Saturday, April 28, 2012

Thar She Blows...Land Ho

The two cries the old whaling ships loved to hear could be heard on the good ship Astarte on Friday, April 27, 2012.

About 20 nautical miles from our destination, a huge whale was seen spouting water. As we moved towards our Marquesas destination, the whale also was moving closer to us. It was magnificent, dark and very, very large. It came by the boat less than 1000 feet away and not being whalers – we aren't exactly sure what type. But it could have been a sperm whale based on its head shape. It cruised along on the surface for quite awhile and then not long after it passed our boat, it took a deep breathe, hunched and dove showing us its full tail. So huge and yet so graceful in its water environment.

Then on the horizon "Land ho" - the steep cliffs of an island could be seen and on closer inspection, several smaller jagged rocky islands were also nearby. It was something to see land after 35 days.

The islands quite steep with straight sides. Some areas on the top are quite worn down and other parts are very jagged. These are the northernmost islands of the French Polynesian territory. The Marquesas consist of six large and six small islands. Unlike most of the French Polynesian territory, these mountainous islands are not protected by coral reefs. These islands are quite fertile and used to house many plantations – but due to uneven rainfall, they failed. Now the island group is inhabited by native Polynesians numbering around 9000.

We landed on Hiva Oa in Atuona. The harbor entrance is quite hidden and looks quite trecherous with breaking water. Especially because of the setting sun in our eyes and the hazy evening. But as you near you can see an opening and calmer water around the lee. You also see lots and lots of sailboat masts. The small bay of Vipihai is packed with boats as this is one of two places to clear into French Polynesia and the closest one after a 35 day passage. The boats are all anchored with a bow and stern anchor so you can fit more boats in (other than the few catamarans who decided not to play by the rules and are taking up more than their fair share of the space.)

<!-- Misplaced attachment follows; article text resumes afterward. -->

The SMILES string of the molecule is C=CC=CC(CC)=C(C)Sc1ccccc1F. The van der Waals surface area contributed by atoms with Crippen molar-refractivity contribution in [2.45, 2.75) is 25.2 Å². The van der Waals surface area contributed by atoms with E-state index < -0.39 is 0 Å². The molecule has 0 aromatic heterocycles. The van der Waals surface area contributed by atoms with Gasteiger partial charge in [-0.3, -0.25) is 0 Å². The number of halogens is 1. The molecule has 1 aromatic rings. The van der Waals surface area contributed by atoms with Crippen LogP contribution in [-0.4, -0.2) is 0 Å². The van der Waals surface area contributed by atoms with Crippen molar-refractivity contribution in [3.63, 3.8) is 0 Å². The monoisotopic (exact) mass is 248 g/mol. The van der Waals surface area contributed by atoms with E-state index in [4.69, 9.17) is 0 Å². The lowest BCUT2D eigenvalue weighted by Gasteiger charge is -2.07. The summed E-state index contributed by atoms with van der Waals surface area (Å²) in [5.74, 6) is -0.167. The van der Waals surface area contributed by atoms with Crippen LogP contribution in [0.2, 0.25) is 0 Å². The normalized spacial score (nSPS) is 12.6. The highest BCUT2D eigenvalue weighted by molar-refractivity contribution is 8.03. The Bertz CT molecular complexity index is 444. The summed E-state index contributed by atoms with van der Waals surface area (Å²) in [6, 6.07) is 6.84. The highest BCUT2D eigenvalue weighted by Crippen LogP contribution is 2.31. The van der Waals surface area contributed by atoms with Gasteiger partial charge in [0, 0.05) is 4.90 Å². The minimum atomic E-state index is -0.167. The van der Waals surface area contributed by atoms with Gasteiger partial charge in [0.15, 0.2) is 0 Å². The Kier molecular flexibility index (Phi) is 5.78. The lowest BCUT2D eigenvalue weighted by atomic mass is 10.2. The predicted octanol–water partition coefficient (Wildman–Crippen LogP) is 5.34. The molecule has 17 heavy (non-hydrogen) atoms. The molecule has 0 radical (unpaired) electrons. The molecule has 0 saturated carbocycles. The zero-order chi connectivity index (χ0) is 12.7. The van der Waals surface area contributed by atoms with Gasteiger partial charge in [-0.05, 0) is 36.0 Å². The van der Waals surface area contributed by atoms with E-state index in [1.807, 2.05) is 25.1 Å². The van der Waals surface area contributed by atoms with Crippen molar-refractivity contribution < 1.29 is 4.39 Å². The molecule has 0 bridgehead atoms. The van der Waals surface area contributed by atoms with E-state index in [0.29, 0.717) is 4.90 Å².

So we went in around 1730 local time (5:30 pm) and found a home in the midst of the pack. It is very tight quarters but we neatly dropped our bow anchor and set it, put out additional chain and dropped back, put in the stern anchor, and then pulled forward on the bow anchor again. Very nicely done – not bad after 35 days at sea. No yelling, no drama!
We opened a bottle of chilled champagne to celebrate the passage making. It tasted great and we relaxed enjoying being at anchor.

It was a long passage – longer than we anticipated. We ran the engine only 25 total hours – most of it the last day as we wanted to get in before dark and not sit out there another day. We were only 50 miles away – but there was no wind so at noon local time, we fired up the engine and motored the last 26 miles.

Another check mark on the bucket list – a long ocean passage. Thanks so much to everyone who sent us notes with encouragement, news and gossip. They made the passage go by more quickly and were our daily entertainment when we did mail call. We appreciate it. We felt all your positive vibes sailing with us.

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